Skip to main content


Front. Psychol., 30 June 2020
Sec. Environmental Psychology

Motivation Analysis of Online Green Users: Evidence From Chinese “Ant Forest”

Bo Chen1*, Yi Feng2,3*, Jinlu Sun4* and Jingwen Yan5
  • 1Institute for Finance and Economics, Central University of Finance and Economics, Beijing, China
  • 2Mental Health Center, Central University of Finance and Economics, Beijing, China
  • 3School of Psychology, Beijing Normal University, Beijing, China
  • 4School of Humanities and Social Sciences, Beihang University, Beijing, China
  • 5China Academy of Public Finance and Public Policy, Central University of Finance and Economics, Beijing, China

Environmental protection activities based on digital technology have cultivated many online green users (OGUs) and may become a critical means to combat global climate change. This paper explores individuals’ motivation to participate in online environmental protection activities and whether the activities have significantly increased individuals’ intention to participate in global collaboration on climate change. Taking Ant Forest as an example, this paper first summarized 14 trigger reasons for users’ participation in online environmental protection activities through interviews, then surveyed 600 OGUs through questionnaires, and studied the behavioral motivation from the four dimensions of environmental awareness, social motivation, online immersion, and global cooperation intention by using a structural equation model. The study found that both environmental awareness and social motivation had significant positive promotional effects on OGUs’ online immersion, and environmental awareness was higher than social motivation. Environmental awareness as a long-term motivation is conducive to the achievement of long-term climate goals, and social motivation is focused on short-term entertainment functions. There is a significant positive interactive relationship between environmental awareness and social motivation under the effect of digital technology, which jointly promote the improvement of OGUs’ online immersion, and online immersion is conducive to enhancing OGUs’ global cooperation intention. This study demonstrated that digital technology can effectively improve individuals’ intention to protect the environment and found a means to quickly identify the best OGUs (most willing to participate in global cooperation), which provided a new opportunity to inspire greater public participation in the global action against climate change.


Human activities have resulted in an increase in greenhouse gas concentrations that has led to climate change and its uncertain consequences (Meehl et al., 2000; Gifford, 2011; Bai et al., 2018; Holmgren et al., 2019). Although this scientific consensus has been reached, reducing emissions under this substantial environmental pressure requires a gradual process (Figueres et al., 2017); thus, the public and industry need to be aware of the seriousness of the problem and participate in mitigation (Oreskes, 2004).

Experiments have demonstrated many factors that affect the public engagement of climate change, such as cognitive bias (Lazarus, 2008; Holmgren et al., 2018), lack of knowledge (Sterman and Sweeney, 2007), negative footprint illusion (Holmgren et al., 2019), and even the experience of extreme weather (Bergquist et al., 2019; Marshall et al., 2019), leading to public disregard for this problem (Mazar and Zhong, 2010; Sorqvist and Langeborg, 2019), which is the so-called “psychological distance of climate change” (McDonald et al., 2015). Recent literature shows a negative relation between psychological distance of climate change and pro-environmental behavioral intentions (Sacchi et al., 2016). Hence, scholars have called for effective means of communication to reduce the psychological distance of climate change (Brugger et al., 2016; Jones et al., 2017; Ejelov et al., 2018).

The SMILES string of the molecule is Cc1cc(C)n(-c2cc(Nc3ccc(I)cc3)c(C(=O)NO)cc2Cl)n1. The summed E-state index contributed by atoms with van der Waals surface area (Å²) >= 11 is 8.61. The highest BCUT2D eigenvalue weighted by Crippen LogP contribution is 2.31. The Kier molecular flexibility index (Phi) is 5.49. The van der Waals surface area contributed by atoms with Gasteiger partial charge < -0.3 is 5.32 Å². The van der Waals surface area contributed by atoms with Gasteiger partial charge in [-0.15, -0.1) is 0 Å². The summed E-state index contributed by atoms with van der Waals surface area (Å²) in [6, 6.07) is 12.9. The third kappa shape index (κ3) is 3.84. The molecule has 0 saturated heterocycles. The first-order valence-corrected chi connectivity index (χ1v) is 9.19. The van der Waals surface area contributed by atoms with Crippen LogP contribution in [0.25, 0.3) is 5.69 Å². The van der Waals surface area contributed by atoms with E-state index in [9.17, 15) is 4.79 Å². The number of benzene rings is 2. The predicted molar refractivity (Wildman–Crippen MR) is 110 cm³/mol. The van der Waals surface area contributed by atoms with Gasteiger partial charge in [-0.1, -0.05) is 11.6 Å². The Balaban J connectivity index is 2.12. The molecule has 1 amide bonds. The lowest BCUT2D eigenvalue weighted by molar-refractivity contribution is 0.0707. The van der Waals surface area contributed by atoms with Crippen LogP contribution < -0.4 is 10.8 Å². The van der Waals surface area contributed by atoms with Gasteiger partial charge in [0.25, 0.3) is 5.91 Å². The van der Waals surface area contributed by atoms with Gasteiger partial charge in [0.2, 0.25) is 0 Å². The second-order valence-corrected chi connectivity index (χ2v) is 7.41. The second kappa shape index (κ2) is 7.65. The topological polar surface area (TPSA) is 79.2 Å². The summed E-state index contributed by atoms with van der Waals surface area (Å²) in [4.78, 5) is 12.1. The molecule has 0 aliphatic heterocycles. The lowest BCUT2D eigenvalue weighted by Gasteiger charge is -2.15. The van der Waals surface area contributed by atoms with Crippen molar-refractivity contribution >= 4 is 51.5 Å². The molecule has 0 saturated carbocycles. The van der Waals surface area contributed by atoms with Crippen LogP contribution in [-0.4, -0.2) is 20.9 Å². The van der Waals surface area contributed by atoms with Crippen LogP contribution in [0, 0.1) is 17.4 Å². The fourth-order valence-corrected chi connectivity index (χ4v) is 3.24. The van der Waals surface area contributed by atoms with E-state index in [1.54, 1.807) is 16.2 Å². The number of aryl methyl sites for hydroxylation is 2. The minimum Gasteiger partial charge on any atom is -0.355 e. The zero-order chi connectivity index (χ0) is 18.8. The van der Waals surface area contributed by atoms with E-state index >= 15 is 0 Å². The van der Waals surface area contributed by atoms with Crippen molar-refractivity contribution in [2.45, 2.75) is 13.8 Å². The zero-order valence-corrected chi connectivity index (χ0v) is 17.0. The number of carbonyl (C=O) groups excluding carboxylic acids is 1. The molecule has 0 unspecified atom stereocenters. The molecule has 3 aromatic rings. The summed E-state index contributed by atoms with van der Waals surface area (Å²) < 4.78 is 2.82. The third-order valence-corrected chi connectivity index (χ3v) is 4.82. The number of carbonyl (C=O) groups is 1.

Fortunately, digital technology might be an effective strategy to increase cooperation to address climate change by reducing the psychological distance. On one side, digital technologies represented by the Internet are changing the behavioral patterns of individuals’ participation in environmental protection movements, and possibly becoming an effective policy tool (Mckenna and Bargh, 2000; Engelberg and Sjoberg, 2004; Bierhoff and Vornefeld, 2004). On the other side, the rapid advancement of digital technology has enabled the public to understand climate change in a vivid manner by offering convenient instruments, such as mobile apps, and participate in global environmental protection cooperation, which is vital for global warming mitigation (Bai et al., 2018; Mentes, 2019). Therefore, it is expected that digital technology can promote online activities to help individuals cope with climate change and increase their willingness for global cooperation by reducing psychological distance. However, research regarding how digital technologies improve individual’s engagement in climate change activities is relatively sparse and most extant studies are in experimental environment and there is little analysis of the real case.